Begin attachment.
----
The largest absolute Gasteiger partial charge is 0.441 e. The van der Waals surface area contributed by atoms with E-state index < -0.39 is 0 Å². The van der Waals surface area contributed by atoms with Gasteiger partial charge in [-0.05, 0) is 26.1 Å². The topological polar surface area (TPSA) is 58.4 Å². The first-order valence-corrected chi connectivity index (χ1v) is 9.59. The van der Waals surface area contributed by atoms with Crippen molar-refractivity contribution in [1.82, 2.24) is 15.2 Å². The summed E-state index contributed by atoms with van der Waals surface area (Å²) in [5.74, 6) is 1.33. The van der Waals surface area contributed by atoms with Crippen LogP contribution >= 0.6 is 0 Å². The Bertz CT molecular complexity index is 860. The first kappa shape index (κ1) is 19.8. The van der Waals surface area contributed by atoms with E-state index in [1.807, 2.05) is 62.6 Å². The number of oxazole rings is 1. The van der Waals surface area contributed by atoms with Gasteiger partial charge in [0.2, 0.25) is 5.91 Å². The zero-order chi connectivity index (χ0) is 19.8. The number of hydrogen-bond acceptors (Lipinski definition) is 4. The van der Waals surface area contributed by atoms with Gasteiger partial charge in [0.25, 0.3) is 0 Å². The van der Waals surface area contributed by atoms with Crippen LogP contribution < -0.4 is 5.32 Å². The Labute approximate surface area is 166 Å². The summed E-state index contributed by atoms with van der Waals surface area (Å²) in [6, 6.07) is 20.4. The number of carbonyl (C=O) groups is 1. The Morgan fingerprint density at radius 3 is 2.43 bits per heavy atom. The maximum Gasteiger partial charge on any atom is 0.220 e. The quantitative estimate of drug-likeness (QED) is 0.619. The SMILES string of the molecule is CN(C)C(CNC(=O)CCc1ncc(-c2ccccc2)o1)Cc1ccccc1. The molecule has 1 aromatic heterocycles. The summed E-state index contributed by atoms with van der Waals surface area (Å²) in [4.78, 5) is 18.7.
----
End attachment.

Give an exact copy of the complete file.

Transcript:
The largest absolute Gasteiger partial charge is 0.441 e. The van der Waals surface area contributed by atoms with E-state index < -0.39 is 0 Å². The van der Waals surface area contributed by atoms with Gasteiger partial charge in [-0.05, 0) is 26.1 Å². The topological polar surface area (TPSA) is 58.4 Å². The first-order valence-corrected chi connectivity index (χ1v) is 9.59. The van der Waals surface area contributed by atoms with Crippen molar-refractivity contribution in [1.82, 2.24) is 15.2 Å². The summed E-state index contributed by atoms with van der Waals surface area (Å²) in [5.74, 6) is 1.33. The van der Waals surface area contributed by atoms with Crippen LogP contribution >= 0.6 is 0 Å². The Bertz CT molecular complexity index is 860. The first kappa shape index (κ1) is 19.8. The van der Waals surface area contributed by atoms with E-state index in [1.807, 2.05) is 62.6 Å². The number of oxazole rings is 1. The van der Waals surface area contributed by atoms with Gasteiger partial charge in [0.2, 0.25) is 5.91 Å². The zero-order chi connectivity index (χ0) is 19.8. The number of hydrogen-bond acceptors (Lipinski definition) is 4. The van der Waals surface area contributed by atoms with Gasteiger partial charge in [0.25, 0.3) is 0 Å². The van der Waals surface area contributed by atoms with Crippen LogP contribution < -0.4 is 5.32 Å². The Labute approximate surface area is 166 Å². The summed E-state index contributed by atoms with van der Waals surface area (Å²) in [6, 6.07) is 20.4. The number of carbonyl (C=O) groups is 1. The Morgan fingerprint density at radius 3 is 2.43 bits per heavy atom. The maximum Gasteiger partial charge on any atom is 0.220 e. The quantitative estimate of drug-likeness (QED) is 0.619. The SMILES string of the molecule is CN(C)C(CNC(=O)CCc1ncc(-c2ccccc2)o1)Cc1ccccc1. The molecule has 1 aromatic heterocycles. The summed E-state index contributed by atoms with van der Waals surface area (Å²) in [4.78, 5) is 18.7.